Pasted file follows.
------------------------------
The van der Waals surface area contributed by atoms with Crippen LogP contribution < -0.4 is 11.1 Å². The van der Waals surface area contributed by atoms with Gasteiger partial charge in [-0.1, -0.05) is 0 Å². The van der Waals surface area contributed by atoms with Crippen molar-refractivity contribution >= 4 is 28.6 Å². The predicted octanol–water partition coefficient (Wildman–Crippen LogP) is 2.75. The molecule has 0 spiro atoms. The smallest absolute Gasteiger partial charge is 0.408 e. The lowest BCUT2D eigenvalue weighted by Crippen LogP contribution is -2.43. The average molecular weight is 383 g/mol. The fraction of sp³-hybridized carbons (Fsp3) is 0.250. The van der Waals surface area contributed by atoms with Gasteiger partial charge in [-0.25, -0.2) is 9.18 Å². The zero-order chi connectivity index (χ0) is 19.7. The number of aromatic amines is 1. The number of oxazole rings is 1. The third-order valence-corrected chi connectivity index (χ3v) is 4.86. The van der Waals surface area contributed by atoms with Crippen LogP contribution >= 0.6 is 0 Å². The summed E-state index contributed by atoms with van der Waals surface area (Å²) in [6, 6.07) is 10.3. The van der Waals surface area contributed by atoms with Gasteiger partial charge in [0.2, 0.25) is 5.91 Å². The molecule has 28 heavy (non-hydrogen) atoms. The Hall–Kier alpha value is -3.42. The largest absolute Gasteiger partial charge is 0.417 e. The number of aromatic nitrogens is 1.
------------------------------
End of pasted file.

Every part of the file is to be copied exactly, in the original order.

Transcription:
The van der Waals surface area contributed by atoms with Crippen LogP contribution < -0.4 is 11.1 Å². The van der Waals surface area contributed by atoms with Gasteiger partial charge in [-0.1, -0.05) is 0 Å². The van der Waals surface area contributed by atoms with Crippen molar-refractivity contribution >= 4 is 28.6 Å². The predicted octanol–water partition coefficient (Wildman–Crippen LogP) is 2.75. The molecule has 0 spiro atoms. The smallest absolute Gasteiger partial charge is 0.408 e. The lowest BCUT2D eigenvalue weighted by Crippen LogP contribution is -2.43. The average molecular weight is 383 g/mol. The fraction of sp³-hybridized carbons (Fsp3) is 0.250. The van der Waals surface area contributed by atoms with Gasteiger partial charge in [-0.25, -0.2) is 9.18 Å². The zero-order chi connectivity index (χ0) is 19.7. The number of aromatic amines is 1. The number of oxazole rings is 1. The third-order valence-corrected chi connectivity index (χ3v) is 4.86. The van der Waals surface area contributed by atoms with Crippen LogP contribution >= 0.6 is 0 Å². The summed E-state index contributed by atoms with van der Waals surface area (Å²) in [6, 6.07) is 10.3. The van der Waals surface area contributed by atoms with Gasteiger partial charge in [0.2, 0.25) is 5.91 Å². The molecule has 28 heavy (non-hydrogen) atoms. The Hall–Kier alpha value is -3.42. The largest absolute Gasteiger partial charge is 0.417 e. The number of aromatic nitrogens is 1.